California's lowest-paid workers received some much welcomed news this week when state lawmakers approved a hotly contested bill to gradually bump up the minimum wage to $10 an hour.
The legislation, which Governor Jerry Brown has already promised to sign, will hike the state's minimum wage to $9 by next July and $10 by January 2016, an increase of 25 percent. It's the first statewide increase in six years, and will give California the highest minimum wage in the nation. Currently, Washington State leads the way, with a minimum wage of $9.19 an hour. California also trails Vermont and Oregon.
The pay hike is expected to directly impact roughly two million low-wage workers in California who earn less than $10 an hour, including about 1.5 million full-time employees (who earn under $20,800 a year), according to a Sacramento Bee analysis of data from the U.S. Census Bureau's, 2011 American Community Survey. Currently, a full-time worker in California earning the minimum wage makes $16,640 a year, just above poverty wage.
California's imminent pay hike comes amid intense wage debates across the country, including nationwide protests by fast-food workers pushing for an industry standard of $15 an hour.
Introduced by Assemblyman Luis Alejo, D-Salinas, California's wage bill was split sharply along party lines, as lawmakers battled into the final hours of the legislative session on Thursday night. The bill's overwhelmingly Democratic proponents claim that a wage increase is a life-saver for struggling low-wage workers trying to support their families, and contend that there is no historical evidence to suggest that it will reduce jobs. On the contrary, they argue, a pay increase will reduce employee turnover and stimulate local economies by putting extra cash directly into the hands of low-wage workers.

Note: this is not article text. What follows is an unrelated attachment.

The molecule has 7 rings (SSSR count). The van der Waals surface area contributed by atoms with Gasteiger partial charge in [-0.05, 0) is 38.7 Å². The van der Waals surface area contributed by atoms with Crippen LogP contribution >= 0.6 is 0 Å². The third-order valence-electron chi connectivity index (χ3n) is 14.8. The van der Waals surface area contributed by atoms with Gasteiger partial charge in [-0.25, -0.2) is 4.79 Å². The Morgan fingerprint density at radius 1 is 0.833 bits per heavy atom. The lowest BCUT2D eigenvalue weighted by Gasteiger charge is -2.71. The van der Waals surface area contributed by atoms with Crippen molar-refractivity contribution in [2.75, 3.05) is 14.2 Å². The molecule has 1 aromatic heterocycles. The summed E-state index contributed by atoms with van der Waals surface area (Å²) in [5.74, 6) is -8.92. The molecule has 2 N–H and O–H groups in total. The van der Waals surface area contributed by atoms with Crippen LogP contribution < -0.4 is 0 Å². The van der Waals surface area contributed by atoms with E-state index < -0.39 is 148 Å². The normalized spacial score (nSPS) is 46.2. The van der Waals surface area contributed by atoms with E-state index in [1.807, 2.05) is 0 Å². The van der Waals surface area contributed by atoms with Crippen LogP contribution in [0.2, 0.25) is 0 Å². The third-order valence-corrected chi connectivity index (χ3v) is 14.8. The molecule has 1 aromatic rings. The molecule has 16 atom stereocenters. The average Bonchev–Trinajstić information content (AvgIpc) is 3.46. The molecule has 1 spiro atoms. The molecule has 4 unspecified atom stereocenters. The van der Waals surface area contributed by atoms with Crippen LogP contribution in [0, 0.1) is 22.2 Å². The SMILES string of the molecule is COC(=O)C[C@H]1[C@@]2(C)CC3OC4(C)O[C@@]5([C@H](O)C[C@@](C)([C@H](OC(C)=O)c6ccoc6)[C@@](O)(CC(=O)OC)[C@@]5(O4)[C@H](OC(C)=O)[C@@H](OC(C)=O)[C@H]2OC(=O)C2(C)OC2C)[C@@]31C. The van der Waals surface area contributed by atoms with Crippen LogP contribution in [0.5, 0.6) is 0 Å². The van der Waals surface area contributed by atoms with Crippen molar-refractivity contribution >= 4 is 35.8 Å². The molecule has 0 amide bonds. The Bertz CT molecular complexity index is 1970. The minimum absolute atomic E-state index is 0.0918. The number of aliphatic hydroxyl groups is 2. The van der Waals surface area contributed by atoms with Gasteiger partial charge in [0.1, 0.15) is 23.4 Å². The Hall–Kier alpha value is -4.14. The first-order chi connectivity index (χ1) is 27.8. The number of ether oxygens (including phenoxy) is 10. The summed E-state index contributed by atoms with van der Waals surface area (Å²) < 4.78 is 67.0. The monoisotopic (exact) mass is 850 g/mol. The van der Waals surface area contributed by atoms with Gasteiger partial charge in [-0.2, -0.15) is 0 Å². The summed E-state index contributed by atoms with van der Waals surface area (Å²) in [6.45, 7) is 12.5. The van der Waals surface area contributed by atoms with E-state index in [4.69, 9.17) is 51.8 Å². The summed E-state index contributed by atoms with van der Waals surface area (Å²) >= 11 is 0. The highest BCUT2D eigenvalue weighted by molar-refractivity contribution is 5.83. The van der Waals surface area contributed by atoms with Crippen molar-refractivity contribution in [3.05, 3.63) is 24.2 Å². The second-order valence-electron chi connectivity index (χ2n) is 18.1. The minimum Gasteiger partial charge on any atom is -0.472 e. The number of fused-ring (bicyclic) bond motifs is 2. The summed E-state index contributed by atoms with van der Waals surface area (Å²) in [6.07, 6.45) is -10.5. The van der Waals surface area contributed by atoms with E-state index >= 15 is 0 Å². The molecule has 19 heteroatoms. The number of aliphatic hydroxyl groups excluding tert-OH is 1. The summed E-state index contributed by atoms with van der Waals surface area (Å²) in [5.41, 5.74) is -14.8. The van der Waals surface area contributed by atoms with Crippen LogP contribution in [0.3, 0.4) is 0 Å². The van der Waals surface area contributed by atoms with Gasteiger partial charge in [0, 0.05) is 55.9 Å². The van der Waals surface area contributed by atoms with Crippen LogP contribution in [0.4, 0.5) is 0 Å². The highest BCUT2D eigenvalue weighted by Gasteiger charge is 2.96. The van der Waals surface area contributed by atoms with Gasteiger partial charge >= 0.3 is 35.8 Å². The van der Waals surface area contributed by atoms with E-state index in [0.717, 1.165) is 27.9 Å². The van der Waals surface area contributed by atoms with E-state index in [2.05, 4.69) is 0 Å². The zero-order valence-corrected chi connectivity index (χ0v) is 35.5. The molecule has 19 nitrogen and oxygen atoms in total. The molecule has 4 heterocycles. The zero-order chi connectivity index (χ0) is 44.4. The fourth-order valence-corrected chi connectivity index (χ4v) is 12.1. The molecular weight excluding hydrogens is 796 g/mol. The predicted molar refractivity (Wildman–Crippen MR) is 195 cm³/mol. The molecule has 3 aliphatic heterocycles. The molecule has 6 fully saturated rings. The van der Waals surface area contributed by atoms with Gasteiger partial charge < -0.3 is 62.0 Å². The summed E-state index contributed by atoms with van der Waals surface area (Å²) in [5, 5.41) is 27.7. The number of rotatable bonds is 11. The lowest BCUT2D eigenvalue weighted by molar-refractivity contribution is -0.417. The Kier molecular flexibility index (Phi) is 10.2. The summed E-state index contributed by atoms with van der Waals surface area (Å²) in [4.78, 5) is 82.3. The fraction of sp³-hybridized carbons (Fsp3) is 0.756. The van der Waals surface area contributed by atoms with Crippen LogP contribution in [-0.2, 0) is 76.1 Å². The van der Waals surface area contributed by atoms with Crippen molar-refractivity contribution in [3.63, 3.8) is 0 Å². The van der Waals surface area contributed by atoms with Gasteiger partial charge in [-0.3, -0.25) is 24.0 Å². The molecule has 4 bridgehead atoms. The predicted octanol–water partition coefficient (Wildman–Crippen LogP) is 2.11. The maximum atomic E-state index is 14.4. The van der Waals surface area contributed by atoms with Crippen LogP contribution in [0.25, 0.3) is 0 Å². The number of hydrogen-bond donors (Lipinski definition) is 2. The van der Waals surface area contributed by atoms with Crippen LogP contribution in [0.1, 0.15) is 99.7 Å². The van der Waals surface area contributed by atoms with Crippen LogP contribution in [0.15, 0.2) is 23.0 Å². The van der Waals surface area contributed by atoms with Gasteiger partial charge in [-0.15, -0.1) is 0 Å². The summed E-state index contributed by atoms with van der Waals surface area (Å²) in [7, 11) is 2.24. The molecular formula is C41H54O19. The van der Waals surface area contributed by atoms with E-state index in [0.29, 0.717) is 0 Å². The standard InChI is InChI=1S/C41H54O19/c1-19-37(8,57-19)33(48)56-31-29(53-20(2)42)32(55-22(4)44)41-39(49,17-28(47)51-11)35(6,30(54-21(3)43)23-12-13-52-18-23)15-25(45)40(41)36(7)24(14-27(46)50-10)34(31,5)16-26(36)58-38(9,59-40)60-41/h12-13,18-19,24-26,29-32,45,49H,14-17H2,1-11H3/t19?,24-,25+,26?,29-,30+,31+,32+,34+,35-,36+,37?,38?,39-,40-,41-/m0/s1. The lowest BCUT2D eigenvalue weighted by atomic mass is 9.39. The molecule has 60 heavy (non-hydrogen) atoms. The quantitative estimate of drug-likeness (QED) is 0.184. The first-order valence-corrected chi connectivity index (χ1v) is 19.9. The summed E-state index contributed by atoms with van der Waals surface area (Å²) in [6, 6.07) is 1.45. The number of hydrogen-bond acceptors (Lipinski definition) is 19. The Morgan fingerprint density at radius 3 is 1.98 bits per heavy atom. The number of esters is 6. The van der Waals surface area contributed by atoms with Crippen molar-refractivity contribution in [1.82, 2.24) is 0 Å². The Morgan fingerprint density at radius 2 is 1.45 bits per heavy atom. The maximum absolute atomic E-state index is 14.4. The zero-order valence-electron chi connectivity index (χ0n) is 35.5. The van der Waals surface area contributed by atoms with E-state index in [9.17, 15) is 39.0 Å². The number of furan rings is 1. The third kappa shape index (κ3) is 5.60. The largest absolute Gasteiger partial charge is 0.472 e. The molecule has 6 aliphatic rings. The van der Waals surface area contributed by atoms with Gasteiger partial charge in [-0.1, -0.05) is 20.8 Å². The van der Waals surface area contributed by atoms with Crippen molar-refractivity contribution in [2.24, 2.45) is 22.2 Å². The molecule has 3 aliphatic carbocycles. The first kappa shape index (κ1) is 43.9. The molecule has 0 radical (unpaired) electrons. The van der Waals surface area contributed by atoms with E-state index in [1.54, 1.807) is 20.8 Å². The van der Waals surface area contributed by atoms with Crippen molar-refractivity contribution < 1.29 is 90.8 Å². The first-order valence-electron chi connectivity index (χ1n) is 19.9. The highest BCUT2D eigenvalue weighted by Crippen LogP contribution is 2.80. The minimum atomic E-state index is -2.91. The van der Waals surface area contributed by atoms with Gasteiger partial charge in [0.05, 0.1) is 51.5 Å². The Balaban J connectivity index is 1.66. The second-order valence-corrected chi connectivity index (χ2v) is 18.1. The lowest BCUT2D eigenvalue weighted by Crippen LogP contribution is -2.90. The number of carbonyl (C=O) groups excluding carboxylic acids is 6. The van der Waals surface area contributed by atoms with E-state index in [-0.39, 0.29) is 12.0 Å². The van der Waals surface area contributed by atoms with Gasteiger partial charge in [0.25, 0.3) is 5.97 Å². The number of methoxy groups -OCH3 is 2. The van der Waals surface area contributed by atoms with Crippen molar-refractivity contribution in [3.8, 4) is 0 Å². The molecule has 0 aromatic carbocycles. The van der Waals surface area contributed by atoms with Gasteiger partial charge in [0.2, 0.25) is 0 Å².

Republican lawmakers, joined by industry groups like the state Chamber of Commerce and the California Restaurant Association, refer to the bill as a "job killer." They counter that a wage increase of this magnitude will deal a heavy blow to employers who will be forced to automate many low-skilled positions and ultimately drive more workers out of the market, thus killing thousands of jobs.
"Given the economics in our industry, where restaurants operate at very thin profit margins, a 25 percent increase in labor costs will result in fewer job opportunities for Californians looking to get back on their feet," California Restaurant Association CEO Jot Condie told the San Jose Mercury News.
Although the federal minimum wage is still $7.25 an hour, most employers in California are subject to state and municipal minimum-wage laws, and are required to follow the standard that offers the highest pay. San Francisco and San Jose (as of November) are among only a handful of cities in the country that have set their own minimum wage platforms, at $10.55 and $10.00 respectively.